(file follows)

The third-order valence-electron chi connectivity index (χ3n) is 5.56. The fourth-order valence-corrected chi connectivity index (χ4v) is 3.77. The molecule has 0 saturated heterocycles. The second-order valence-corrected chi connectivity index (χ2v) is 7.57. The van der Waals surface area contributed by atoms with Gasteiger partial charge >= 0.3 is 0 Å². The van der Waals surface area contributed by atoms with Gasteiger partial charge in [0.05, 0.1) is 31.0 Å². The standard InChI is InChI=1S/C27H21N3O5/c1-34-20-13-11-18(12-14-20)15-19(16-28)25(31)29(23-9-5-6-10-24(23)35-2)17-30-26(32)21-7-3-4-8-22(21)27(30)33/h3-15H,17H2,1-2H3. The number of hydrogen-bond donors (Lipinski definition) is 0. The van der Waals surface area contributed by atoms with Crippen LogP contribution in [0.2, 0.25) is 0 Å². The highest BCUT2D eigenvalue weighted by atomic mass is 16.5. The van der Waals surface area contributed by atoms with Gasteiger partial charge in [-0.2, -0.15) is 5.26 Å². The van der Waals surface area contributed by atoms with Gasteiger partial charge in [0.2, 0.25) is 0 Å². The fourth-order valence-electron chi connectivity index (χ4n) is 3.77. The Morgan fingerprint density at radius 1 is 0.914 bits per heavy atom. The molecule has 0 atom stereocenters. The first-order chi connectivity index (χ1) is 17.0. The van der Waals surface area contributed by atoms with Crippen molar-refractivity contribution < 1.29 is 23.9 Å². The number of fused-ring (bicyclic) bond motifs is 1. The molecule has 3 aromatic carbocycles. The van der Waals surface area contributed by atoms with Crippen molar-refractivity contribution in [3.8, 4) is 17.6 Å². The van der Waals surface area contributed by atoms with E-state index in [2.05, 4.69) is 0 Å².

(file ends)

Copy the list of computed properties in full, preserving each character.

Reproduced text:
The third-order valence-electron chi connectivity index (χ3n) is 5.56. The fourth-order valence-corrected chi connectivity index (χ4v) is 3.77. The molecule has 0 saturated heterocycles. The second-order valence-corrected chi connectivity index (χ2v) is 7.57. The van der Waals surface area contributed by atoms with Gasteiger partial charge >= 0.3 is 0 Å². The van der Waals surface area contributed by atoms with Gasteiger partial charge in [0.05, 0.1) is 31.0 Å². The standard InChI is InChI=1S/C27H21N3O5/c1-34-20-13-11-18(12-14-20)15-19(16-28)25(31)29(23-9-5-6-10-24(23)35-2)17-30-26(32)21-7-3-4-8-22(21)27(30)33/h3-15H,17H2,1-2H3. The number of hydrogen-bond donors (Lipinski definition) is 0. The van der Waals surface area contributed by atoms with Crippen LogP contribution in [0.2, 0.25) is 0 Å². The highest BCUT2D eigenvalue weighted by atomic mass is 16.5. The van der Waals surface area contributed by atoms with Gasteiger partial charge in [-0.2, -0.15) is 5.26 Å². The van der Waals surface area contributed by atoms with Gasteiger partial charge in [0.2, 0.25) is 0 Å². The fourth-order valence-electron chi connectivity index (χ4n) is 3.77. The Morgan fingerprint density at radius 1 is 0.914 bits per heavy atom. The molecule has 0 atom stereocenters. The first-order chi connectivity index (χ1) is 17.0. The van der Waals surface area contributed by atoms with Crippen molar-refractivity contribution < 1.29 is 23.9 Å². The number of fused-ring (bicyclic) bond motifs is 1. The molecule has 3 aromatic carbocycles. The van der Waals surface area contributed by atoms with Crippen molar-refractivity contribution in [3.8, 4) is 17.6 Å². The van der Waals surface area contributed by atoms with E-state index in [2.05, 4.69) is 0 Å².